be the riches of the world, and the diminishing,' or decay or loss, of them the riches of the Gentiles; how much more their fulness?' The same Apostle compares the advantageous change of state which God in his 'infinite wisdom and goodness, ordains the world shall then undergo, to • life from the dead ;'so signal and universal will be the blessings, which God will be pleased to bestow on all nations through the Jews, the feed of Ahraham in general, and through their prince, the Messiah, the feed of Abraham in particular. His words are, “If the casting away of them, the Jews,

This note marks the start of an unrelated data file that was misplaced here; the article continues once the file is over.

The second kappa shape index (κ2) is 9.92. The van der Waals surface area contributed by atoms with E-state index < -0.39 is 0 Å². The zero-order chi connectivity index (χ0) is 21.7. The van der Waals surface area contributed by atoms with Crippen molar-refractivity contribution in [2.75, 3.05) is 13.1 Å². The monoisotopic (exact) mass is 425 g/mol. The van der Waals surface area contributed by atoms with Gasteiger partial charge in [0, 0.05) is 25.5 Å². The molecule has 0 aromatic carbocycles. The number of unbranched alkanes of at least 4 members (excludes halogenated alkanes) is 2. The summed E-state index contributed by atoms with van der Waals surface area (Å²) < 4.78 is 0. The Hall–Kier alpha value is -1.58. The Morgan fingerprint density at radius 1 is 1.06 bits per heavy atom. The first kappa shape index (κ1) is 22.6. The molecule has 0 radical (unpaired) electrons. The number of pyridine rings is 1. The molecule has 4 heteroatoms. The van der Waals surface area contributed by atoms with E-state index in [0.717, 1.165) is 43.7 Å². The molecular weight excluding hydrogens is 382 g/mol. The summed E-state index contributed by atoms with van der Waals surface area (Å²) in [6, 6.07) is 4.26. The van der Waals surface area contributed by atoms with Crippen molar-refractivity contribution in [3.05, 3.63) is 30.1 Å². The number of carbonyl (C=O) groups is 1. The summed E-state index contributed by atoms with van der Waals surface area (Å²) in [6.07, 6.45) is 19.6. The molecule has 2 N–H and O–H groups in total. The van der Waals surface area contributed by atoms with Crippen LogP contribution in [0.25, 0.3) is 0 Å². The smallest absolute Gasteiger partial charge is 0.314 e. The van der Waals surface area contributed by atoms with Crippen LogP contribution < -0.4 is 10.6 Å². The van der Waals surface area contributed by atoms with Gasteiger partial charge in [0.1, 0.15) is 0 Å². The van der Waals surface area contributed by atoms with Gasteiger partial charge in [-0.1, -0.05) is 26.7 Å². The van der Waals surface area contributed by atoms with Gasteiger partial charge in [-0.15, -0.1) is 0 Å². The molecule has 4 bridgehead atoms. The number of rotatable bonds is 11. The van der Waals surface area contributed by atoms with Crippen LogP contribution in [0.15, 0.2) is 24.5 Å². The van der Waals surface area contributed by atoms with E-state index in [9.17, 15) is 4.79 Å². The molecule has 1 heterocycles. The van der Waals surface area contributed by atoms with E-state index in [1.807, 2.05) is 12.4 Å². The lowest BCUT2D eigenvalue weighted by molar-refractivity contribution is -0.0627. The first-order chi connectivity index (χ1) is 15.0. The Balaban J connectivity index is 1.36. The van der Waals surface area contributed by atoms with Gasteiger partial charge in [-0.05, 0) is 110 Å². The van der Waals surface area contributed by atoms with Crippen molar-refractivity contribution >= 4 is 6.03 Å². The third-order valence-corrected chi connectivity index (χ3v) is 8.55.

be the reconciling of the world, what shall the receiving of them be, but life from the dead?' He then proceeds, under the beautiful allusions of a good and a wildolive-tree, to caution his gentile converts not to boast against his rejected Jewish brethren, at the same time assigning the cause of the rejection, unbelief in Jesus as their Meffiah, and assuring them of their acceptance with God, if they abide not still in unbelief,' which he insinuates will continue till the Christian church of the Gentiles be fully completed, • blindness in part,' says he, is happened to Israel, until the fulness of the Gentiles be come in.' The whole of what he delivers on this subject, to the conclusion of the chapter is so much in point, and so much concerns you, my Jewish friends, to know, that I could wish your learned Rabbis would give it one serious perufal.